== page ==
Justin Steele shows why he’s the Cubs’ ace, a Cy Young contender and a potential Game 1 playoff starter

CHICAGO – Johnny Cash’s ominous voice echoed from the Wrigley Field sound system as Justin Steele threw his warm-up pitches. “God’s Gonna Cut You Down,” Steele’s walk-out song, sounds different from most of the upbeat music played at the Friendly Confines. It’s also on-brand for a stoic pitcher with a minimalist game plan, someone the Chicago Cubs would trust to start Game 1 of a playoff series in October. That’s where all this continues to trend after a dominating Labor Day performance.

Steele, the homegrown ace the Cubs spent years trying to develop, shut down the San Francisco Giants in Monday’s 5-0 victory, which strengthened his candidacy for the Cy Young Award and showed how his team can win in the postseason. In 89-degree heat, Steele powered through eight scoreless innings, giving up only two singles and finishing with 12 strikeouts while his teammates played good defense and produced enough timely hitting. Most of the crowd of 39,452 lingered in the aisles to sing “Go Cubs Go,” enjoying the rhythms of this unexpected playoff race.

“There’s definitely more energy around the neighborhood,” Steele said. “There’s definitely a different buzz in the air. You can just tell everybody’s really excited.”

The Cubs are 13-1 in Steele’s last 14 starts, a stretch that began with a degree of uncertainty when he was activated from the injured list (left forearm tightness) and the team was still under .500 in the middle of June. Steele’s run includes wins over the Baltimore Orioles and Atlanta Braves, the best teams in the American and National leagues, as well as two clutch victories during the eight-game winning streak in late July that convinced the front office to buy at the trade deadline. In recent weeks, the Cubs have won Steele-pitched games started by Charlie Morton, Chris Bassitt, Corbin Burnes and now Logan Webb.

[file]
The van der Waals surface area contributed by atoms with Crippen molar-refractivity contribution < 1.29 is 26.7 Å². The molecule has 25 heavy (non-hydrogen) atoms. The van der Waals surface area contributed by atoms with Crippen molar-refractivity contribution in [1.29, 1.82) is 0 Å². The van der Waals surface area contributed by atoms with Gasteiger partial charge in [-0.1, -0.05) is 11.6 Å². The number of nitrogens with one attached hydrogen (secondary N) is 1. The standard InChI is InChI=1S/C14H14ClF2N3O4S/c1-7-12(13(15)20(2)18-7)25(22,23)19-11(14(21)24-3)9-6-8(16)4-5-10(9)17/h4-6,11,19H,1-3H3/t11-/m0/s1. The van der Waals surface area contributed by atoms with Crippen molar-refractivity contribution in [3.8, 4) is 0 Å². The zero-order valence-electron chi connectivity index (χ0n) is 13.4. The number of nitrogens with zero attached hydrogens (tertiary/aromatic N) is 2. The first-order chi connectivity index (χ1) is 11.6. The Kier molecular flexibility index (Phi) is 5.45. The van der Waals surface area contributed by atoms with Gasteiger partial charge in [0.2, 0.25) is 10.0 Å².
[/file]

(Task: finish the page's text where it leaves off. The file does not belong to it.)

The Giants, a team that hunts for every possible platoon advantage, stacked their starting lineup with seven right-handed hitters, a switch hitter and one left-handed hitter. Steele became the first Cubs left-handed starting pitcher since 1901 to throw at least eight scoreless innings while allowing two hits or fewer and striking out at least 12 batters. The team’s last starter (lefty or right) to check all of those boxes in a game was Jake Arrieta during his 2015 no-hitter at Dodger Stadium, a dazzling performance that helped him win a Cy Young Award.

Cubs manager David Ross doesn’t think it’s fair to compare this Steele snapshot to the body of work that puts Jon Lester in consideration for the Hall of Fame. But as a former catcher, Ross understands the question about another lefty who stays consistent with his routine, knows his strengths, goes into attack mode on the mound and does not wilt.

“Jon wanted the ball in the biggest moments,” Ross said. “Steele wants the ball in the biggest moments. Steele feels like he’s putting us on his back and carrying us wherever we need to go.”